The substance of commerce should be enabled by the form (the corporation), but in order to even begin to evaluate effectiveness, the lens must be properly focused to see the distinction, and to identify the proper use (and transcendence) of the corporate form to serve the substance (commerce).
The call to action is that the constructs created by the intelligentsia, its concepts, lexicon, models, ideology, are no longer serving to explain the phenomena, much less provide insight or guidance to business practitioners. (We humans once believed the sun revolved around the earth too!) This is a defining moment for strategic thinkers in the area of business. In fact, many (amazing that Business Week is releasing its grip on the holy grail) have noticed the ‘network’ phenomena. But it has not permeated the basis construct of business/business intellectual life because the intelligentsia is stuck on “corporate”.
New insights are unnaturally constrained by ‘company- thinking’. Rather than thinking about collaboration (1 1 = 3), we think about co-opetition (1 1=2) – We cannot stop seeing the fundamental construct as a company, with all of its purportedly inherent drives to survive.
If I were a cynic, I might suggest that business thinkers are stuck on corporate because that is the entity that pays the bills, issues the stock, has Boards of Directors, throws parties and the like. Or perhaps it is as simple as acknowledging the humanity of business intellectuals. They, too, are susceptible to the phenomena Dr. Argyris reported. But your book is not about that.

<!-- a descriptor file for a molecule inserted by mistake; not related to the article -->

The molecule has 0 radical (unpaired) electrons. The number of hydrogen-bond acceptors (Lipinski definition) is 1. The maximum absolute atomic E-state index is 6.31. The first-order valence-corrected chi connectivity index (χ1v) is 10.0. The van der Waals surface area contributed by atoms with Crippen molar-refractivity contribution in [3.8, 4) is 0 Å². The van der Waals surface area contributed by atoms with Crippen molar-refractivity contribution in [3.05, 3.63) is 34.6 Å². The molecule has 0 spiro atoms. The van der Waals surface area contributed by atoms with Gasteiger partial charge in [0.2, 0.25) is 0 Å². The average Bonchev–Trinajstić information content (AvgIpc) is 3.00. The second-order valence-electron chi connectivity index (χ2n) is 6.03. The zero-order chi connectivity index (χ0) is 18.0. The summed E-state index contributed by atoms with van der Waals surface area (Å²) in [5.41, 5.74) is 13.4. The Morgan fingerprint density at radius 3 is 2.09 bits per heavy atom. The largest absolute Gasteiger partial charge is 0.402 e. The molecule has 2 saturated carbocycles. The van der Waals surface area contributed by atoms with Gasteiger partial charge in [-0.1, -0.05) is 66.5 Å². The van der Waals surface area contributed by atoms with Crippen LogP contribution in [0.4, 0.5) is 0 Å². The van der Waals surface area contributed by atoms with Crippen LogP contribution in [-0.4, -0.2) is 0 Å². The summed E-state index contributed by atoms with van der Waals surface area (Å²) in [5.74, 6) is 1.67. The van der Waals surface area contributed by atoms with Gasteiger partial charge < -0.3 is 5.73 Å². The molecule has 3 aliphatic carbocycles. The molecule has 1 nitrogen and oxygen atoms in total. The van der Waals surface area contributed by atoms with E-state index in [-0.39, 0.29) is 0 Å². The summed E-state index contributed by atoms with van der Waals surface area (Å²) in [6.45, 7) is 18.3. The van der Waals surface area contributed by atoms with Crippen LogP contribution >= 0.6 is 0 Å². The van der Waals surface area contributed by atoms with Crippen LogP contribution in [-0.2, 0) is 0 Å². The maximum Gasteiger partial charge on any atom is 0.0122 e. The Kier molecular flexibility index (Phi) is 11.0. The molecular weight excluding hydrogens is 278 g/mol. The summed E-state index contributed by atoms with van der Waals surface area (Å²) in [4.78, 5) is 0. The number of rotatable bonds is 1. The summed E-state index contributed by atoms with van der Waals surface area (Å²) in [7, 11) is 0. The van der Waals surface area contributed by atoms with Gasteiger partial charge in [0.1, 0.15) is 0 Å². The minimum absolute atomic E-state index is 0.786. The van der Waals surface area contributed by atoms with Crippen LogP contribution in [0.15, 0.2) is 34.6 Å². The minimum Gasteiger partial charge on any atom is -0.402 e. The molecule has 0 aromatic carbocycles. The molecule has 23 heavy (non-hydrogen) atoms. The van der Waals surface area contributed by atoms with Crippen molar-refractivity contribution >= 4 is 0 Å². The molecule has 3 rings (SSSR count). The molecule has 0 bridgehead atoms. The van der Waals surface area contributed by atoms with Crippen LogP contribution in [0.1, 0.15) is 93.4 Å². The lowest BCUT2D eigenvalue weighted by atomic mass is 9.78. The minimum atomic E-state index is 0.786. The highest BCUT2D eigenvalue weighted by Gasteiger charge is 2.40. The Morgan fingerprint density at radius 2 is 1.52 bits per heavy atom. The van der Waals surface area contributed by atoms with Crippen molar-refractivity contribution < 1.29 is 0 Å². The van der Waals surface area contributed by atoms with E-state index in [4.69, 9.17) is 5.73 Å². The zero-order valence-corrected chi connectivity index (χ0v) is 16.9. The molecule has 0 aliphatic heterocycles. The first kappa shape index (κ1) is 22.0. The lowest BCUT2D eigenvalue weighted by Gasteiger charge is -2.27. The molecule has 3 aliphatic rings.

In an ideal world, I’d like to see you develop a body of work that ‘pulls back the covers’ on other false assumptions, fault-lines, false premises, intellectual defining moments in business thinking. Perhaps a new section in the library called Business Philosophy is needed to house all that you will have to say on the matter? Or is there already such a section now, beyond the Business Ethics stuff? However, I am not sure it will even get a sub-category in the business sections of Borders or Barnes and Noble – worthy of more than a passing thought.
This is the end of what I believe you requested.
But wait, there’s more!!
As it stands now, this proposal seems to be a container for all of the ideas you have that are a bit frustrating to you.
However, I do think you’ve got to tackle these ideas one at a time with clarity. I’m thinking that you need to create an outline that disciplines your ideas for impact as well as understanding. Perhaps something like this is a start:
Current False Premises of Intellectuals – e.g., corporations are the most effective form of commerce
Truth – the Reality – e.g., networks are much more effective and they are the super-ordinate organizing principle
Impact of Holding the False Belief – e.g., the governance structures of the corporate make only mild versions of cooperation possible when collaboration is needed.
What’s to be Done – e.g., if we see the network as the dynamically created set of partnerships for specific purpose, then clearly corporate strategy becomes understanding what my One Thing you Do Best is.